Cernunnos, a Novel Nonhomologous End-Joining Factor, Is Mutated in Human Immunodeficiency with Microcephaly

INSERM, Hôpital Necker-Enfants Malades, U768 Unité Développement Normal et Pathologique du Système Immunitaire, Paris, France.
Cell (Impact Factor: 33.12). 02/2006; 124(2):287-99. DOI: 10.1016/j.cell.2005.12.030
Source: PubMed

ABSTRACT DNA double-strand breaks (DSBs) occur at random upon genotoxic stresses and represent obligatory intermediates during physiological DNA rearrangement events such as the V(D)J recombination in the immune system. DSBs, which are among the most toxic DNA lesions, are preferentially repaired by the nonhomologous end-joining (NHEJ) pathway in higher eukaryotes. Failure to properly repair DSBs results in genetic instability, developmental delay, and various forms of immunodeficiency. Here we describe five patients with growth retardation, microcephaly, and immunodeficiency characterized by a profound T+B lymphocytopenia. An increased cellular sensitivity to ionizing radiation, a defective V(D)J recombination, and an impaired DNA-end ligation process both in vivo and in vitro are indicative of a general DNA repair defect in these patients. All five patients carry mutations in the Cernunnos gene, which was identified through cDNA functional complementation cloning. Cernunnos/XLF represents a novel DNA repair factor essential for the NHEJ pathway.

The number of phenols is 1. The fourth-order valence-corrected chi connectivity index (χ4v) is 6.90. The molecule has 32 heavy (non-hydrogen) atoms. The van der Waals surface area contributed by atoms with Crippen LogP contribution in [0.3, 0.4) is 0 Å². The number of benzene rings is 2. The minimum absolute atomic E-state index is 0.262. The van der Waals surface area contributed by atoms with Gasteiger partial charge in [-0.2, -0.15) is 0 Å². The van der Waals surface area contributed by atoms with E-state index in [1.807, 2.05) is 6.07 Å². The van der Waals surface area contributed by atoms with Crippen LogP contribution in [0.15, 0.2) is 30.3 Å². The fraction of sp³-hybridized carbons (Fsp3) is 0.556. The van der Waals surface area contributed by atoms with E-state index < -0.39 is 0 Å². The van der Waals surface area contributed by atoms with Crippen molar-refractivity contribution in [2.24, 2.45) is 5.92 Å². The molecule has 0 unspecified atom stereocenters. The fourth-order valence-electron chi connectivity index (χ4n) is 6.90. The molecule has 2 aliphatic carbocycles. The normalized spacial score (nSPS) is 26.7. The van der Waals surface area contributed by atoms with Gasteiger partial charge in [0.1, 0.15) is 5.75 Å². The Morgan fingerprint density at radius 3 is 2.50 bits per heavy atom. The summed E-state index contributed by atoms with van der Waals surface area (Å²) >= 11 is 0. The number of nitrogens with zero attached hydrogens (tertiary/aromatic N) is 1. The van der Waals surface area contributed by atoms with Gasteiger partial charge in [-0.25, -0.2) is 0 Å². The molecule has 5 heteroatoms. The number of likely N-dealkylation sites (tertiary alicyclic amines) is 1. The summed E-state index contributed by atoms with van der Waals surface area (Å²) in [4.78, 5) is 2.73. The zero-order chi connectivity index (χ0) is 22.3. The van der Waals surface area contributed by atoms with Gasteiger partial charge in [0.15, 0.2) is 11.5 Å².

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    • "For these specific disorders, causative defects have been identified in central components of the atr-dependent Dna damage response (DDr), in a centrosome-associated protein and in components of the Dna replication licensing machinery, respectively (Bicknell et al. 2011a, b; Griffith et al. 2008; Guernsey et al. 2011; O'Driscoll et al. 2003; Ogi et al. 2012; Qvist et al. 2011; rauch et al. 2008). Defects in Dna double strand break repair and other genome stability pathways can also cause MPD (Buck et al. 2006; Ijspeert et al. 2013; Murray et al. 2014; O'Driscoll et al. 2001; shaheen et al. 2014; shamseldin et al. 2012). Primary microcephaly (PM) with and without overt short stature is commonly caused by defects in centrosome and spindle pole-associated proteins (Mahmood et al. 2011; Poirier et al. 2013; thornton and Woods 2009). "